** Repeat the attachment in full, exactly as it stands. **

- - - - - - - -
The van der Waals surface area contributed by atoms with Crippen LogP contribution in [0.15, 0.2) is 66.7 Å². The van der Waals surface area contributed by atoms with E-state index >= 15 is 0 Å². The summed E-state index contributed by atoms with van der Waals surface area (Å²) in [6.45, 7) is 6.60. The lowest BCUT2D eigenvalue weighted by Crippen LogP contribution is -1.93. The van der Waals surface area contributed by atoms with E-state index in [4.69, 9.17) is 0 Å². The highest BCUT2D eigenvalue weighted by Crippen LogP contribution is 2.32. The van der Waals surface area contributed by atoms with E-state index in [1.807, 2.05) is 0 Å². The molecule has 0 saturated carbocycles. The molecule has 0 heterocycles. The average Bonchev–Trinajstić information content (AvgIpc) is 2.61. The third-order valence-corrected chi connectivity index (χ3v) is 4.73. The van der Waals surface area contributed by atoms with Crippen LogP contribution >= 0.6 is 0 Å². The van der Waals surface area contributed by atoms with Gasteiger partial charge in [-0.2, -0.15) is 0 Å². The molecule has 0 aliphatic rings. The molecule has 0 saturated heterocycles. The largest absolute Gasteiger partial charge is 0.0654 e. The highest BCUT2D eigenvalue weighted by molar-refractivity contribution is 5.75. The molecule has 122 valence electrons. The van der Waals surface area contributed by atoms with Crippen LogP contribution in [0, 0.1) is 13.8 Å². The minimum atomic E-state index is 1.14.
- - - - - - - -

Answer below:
The van der Waals surface area contributed by atoms with Crippen LogP contribution in [0.15, 0.2) is 66.7 Å². The van der Waals surface area contributed by atoms with E-state index >= 15 is 0 Å². The summed E-state index contributed by atoms with van der Waals surface area (Å²) in [6.45, 7) is 6.60. The lowest BCUT2D eigenvalue weighted by Crippen LogP contribution is -1.93. The van der Waals surface area contributed by atoms with E-state index in [4.69, 9.17) is 0 Å². The highest BCUT2D eigenvalue weighted by Crippen LogP contribution is 2.32. The van der Waals surface area contributed by atoms with E-state index in [1.807, 2.05) is 0 Å². The molecule has 0 saturated carbocycles. The molecule has 0 heterocycles. The average Bonchev–Trinajstić information content (AvgIpc) is 2.61. The third-order valence-corrected chi connectivity index (χ3v) is 4.73. The van der Waals surface area contributed by atoms with Crippen LogP contribution >= 0.6 is 0 Å². The van der Waals surface area contributed by atoms with Gasteiger partial charge in [-0.2, -0.15) is 0 Å². The molecule has 0 aliphatic rings. The molecule has 0 saturated heterocycles. The largest absolute Gasteiger partial charge is 0.0654 e. The highest BCUT2D eigenvalue weighted by molar-refractivity contribution is 5.75. The molecule has 122 valence electrons. The van der Waals surface area contributed by atoms with Crippen LogP contribution in [0, 0.1) is 13.8 Å². The minimum atomic E-state index is 1.14.